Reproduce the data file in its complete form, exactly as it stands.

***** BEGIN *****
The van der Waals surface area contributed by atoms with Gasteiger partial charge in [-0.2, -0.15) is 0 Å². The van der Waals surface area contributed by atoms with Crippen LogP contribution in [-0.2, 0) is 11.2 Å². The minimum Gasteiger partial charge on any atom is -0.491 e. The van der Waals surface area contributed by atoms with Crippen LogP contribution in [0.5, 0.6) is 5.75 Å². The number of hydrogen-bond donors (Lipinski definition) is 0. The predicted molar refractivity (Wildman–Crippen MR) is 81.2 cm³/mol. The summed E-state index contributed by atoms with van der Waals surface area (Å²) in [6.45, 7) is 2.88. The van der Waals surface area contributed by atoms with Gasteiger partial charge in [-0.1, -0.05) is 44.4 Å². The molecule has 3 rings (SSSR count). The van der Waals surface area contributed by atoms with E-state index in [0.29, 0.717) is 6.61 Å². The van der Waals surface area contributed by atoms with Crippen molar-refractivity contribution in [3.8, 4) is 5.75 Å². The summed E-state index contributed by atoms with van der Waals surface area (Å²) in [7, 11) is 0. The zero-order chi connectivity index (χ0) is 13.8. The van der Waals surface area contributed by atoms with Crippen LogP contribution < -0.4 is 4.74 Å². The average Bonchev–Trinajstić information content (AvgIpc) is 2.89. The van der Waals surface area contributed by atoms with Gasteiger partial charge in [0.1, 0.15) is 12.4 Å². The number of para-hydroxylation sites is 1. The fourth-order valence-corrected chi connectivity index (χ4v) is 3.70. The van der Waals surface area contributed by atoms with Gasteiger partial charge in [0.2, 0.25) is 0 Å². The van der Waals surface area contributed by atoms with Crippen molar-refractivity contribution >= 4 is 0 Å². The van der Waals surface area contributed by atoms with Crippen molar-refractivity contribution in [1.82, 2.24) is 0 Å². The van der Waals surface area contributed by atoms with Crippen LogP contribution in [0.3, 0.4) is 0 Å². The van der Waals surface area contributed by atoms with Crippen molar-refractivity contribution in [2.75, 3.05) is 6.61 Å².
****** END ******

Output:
The van der Waals surface area contributed by atoms with Gasteiger partial charge in [-0.2, -0.15) is 0 Å². The van der Waals surface area contributed by atoms with Crippen LogP contribution in [-0.2, 0) is 11.2 Å². The minimum Gasteiger partial charge on any atom is -0.491 e. The van der Waals surface area contributed by atoms with Crippen LogP contribution in [0.5, 0.6) is 5.75 Å². The number of hydrogen-bond donors (Lipinski definition) is 0. The predicted molar refractivity (Wildman–Crippen MR) is 81.2 cm³/mol. The summed E-state index contributed by atoms with van der Waals surface area (Å²) in [6.45, 7) is 2.88. The van der Waals surface area contributed by atoms with Gasteiger partial charge in [-0.1, -0.05) is 44.4 Å². The molecule has 3 rings (SSSR count). The van der Waals surface area contributed by atoms with E-state index in [0.29, 0.717) is 6.61 Å². The van der Waals surface area contributed by atoms with Crippen molar-refractivity contribution in [3.8, 4) is 5.75 Å². The summed E-state index contributed by atoms with van der Waals surface area (Å²) in [7, 11) is 0. The zero-order chi connectivity index (χ0) is 13.8. The van der Waals surface area contributed by atoms with Crippen LogP contribution < -0.4 is 4.74 Å². The average Bonchev–Trinajstić information content (AvgIpc) is 2.89. The van der Waals surface area contributed by atoms with Gasteiger partial charge in [0.1, 0.15) is 12.4 Å². The number of para-hydroxylation sites is 1. The fourth-order valence-corrected chi connectivity index (χ4v) is 3.70. The van der Waals surface area contributed by atoms with Gasteiger partial charge in [0.2, 0.25) is 0 Å². The van der Waals surface area contributed by atoms with Crippen molar-refractivity contribution >= 4 is 0 Å². The van der Waals surface area contributed by atoms with Crippen molar-refractivity contribution in [1.82, 2.24) is 0 Å². The van der Waals surface area contributed by atoms with Crippen LogP contribution in [0.3, 0.4) is 0 Å². The van der Waals surface area contributed by atoms with Crippen molar-refractivity contribution in [2.75, 3.05) is 6.61 Å².